References[edit]

  1. ^ Danica Veceric (2006). Slovenia. Looking at Europe, The Oliver Press, Inc., ISBN 1881508749
  2. ^ Rupnik, Janko; Cijan, Rafael; Grafenauer, Božo (1993). Ustavno pravo [Constitutional Law] (in Slovenian). Faculty of Law, University of Maribor. p. 51. ISBN 978-961-6009-39-3.
  3. ^ Javornik, Marijan, ed. (2001). Enciklopedija Slovenije [Encyclopedia of Slovenia] (in Slovenian). 15. p. 403. ISBN 978-86-11-14288-3.
  4. ^ "Državni simboli in znamka Slovenije" [National Symbols and the Trademark of Slovenia] (in Slovenian). Government Communication Office of the Republic of Slovenia. 2011. Retrieved 3 March 2012.
  5. ^ Kristen, Samo (2007). "V Pragi "Naprej zastava slave", v Ljubljani "Kde domov můj?" Jan Masaryk in Slovenci" [In Prague "Naprej zastava slave", in Ljubljana "Kde domov můj?" Jan Masaryk and Slovenes] (PDF). Anthropos (in Slovenian). 39 (3–4): 272–274. ISSN 0587-5161. COBISS 11065421.
  6. ^ Lisjak Gabrijelčič, Luka (2008). "The Dissolution of the Slavic Identity of the Slovenes in the 1980s. The case of the Venetic Theory" (PDF). Department of History, Central European University: 34. Cite journal requires |journal= (help)
  7. ^ Dobrovoljc, France (1951). "Razgledi: dve zanimivi epizodi iz zgodovine slovensko-angleških kulturnih stikov" [Views: Two Interesting Episodes from the History of the Slovene-English Cultural Contacts]. Novi svet [New World] (in Slovenian). Državna založba Slovenije [State Publishing House of Slovenia]. 6 (10): 958–959. ISSN 1318-2242. COBISS 37239808.
  8. ^ Lotnar Černič, Jernej (24 September 2010). "Himna Slovenije je Zdravljica in ne samo njena sedma kitica" [The Anthem of Slovenia is "Zdravljica" and not only its Seventh Stanza]. IUS-INFO. Retrieved 14 February 2011.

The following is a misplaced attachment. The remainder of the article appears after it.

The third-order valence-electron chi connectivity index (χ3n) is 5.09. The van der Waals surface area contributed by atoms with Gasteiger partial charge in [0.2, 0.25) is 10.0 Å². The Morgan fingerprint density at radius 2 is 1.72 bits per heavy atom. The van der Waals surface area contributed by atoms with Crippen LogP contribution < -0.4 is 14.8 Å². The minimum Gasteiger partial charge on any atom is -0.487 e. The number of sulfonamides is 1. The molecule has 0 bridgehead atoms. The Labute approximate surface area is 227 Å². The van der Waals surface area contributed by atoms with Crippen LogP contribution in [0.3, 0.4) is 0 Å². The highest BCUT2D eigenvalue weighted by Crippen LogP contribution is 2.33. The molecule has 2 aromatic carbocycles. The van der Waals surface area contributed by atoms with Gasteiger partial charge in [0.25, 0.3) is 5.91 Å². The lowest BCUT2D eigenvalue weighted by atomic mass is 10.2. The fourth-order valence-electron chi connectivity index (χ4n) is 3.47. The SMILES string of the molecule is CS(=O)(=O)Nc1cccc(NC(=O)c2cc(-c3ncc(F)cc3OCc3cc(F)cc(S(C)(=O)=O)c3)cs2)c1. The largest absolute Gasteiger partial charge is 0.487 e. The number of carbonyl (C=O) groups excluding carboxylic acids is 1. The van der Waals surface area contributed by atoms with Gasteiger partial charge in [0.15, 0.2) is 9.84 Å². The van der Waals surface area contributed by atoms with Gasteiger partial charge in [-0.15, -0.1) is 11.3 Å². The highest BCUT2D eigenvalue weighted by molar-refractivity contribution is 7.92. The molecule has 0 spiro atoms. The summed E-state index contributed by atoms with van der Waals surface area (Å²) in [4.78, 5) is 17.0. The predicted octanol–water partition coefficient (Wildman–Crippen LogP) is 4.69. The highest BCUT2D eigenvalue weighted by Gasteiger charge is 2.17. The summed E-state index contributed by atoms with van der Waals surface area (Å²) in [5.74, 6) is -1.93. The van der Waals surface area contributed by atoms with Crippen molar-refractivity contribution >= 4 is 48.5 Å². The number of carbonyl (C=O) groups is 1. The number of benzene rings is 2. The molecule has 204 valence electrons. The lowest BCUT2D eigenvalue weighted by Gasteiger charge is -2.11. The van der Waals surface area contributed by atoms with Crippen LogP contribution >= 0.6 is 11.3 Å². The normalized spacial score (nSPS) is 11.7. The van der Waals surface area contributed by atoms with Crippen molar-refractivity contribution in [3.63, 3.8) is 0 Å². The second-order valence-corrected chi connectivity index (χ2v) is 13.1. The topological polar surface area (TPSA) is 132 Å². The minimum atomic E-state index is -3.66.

9. ^ Škrinjar, Klara (3 September 2012). "Zdravljica v političnem in pravnem primežu" [Zdravljica in the Political and Legal Vice]. Delo.si (in Slovenian).
  10. ^ Božič, Dragan (3 November 2010). "Katero kitico č'mo kot himno zapet'" [Which Stanza Should We As the Anthem Sing?] (in Slovenian). Retrieved 14 February 2011.
  11. ^ Jesenovec, Stanislav (17 February 2009). "Pesniku toplo, skladatelju vroče" [Warm to the Poet, Hot to the Composer]. Delo.si (in Slovenian). ISSN 1854-6544.
  12. ^ M. B. Jančič, M. B. Breznik, M. Damjan, M. Kovačič, M. Milohnić. Upravljanje avtorskih in sorodnih pravic na Internetu - Vidik javnih inštitucij (in Slovene) [The Management of Copyright and Related Rights on Internet - The Aspect of Public Institutions]. August 2010. Peace Institute; Faculty of Law, University of Ljubljana. Pg. 28.
  13. ^ Zakon o grbu, zastavi in himni Republike Slovenije ter o slovenski narodni zastavi (Slovene) [Act Regulating the Coat-of-Arms, Flag and Anthem of the Republic of Slovenia and the Flag of the Slovene Nation]. Official Gazette. 67/1994.
  14. ^ "Text of the Slovenian National Anthem in Different Languages". Protocol of the Republic of Slovenia. Retrieved 3 July 2015.
  15. ^ 1954 translation by Janko Lavrin (1887–1986)

External links[edit]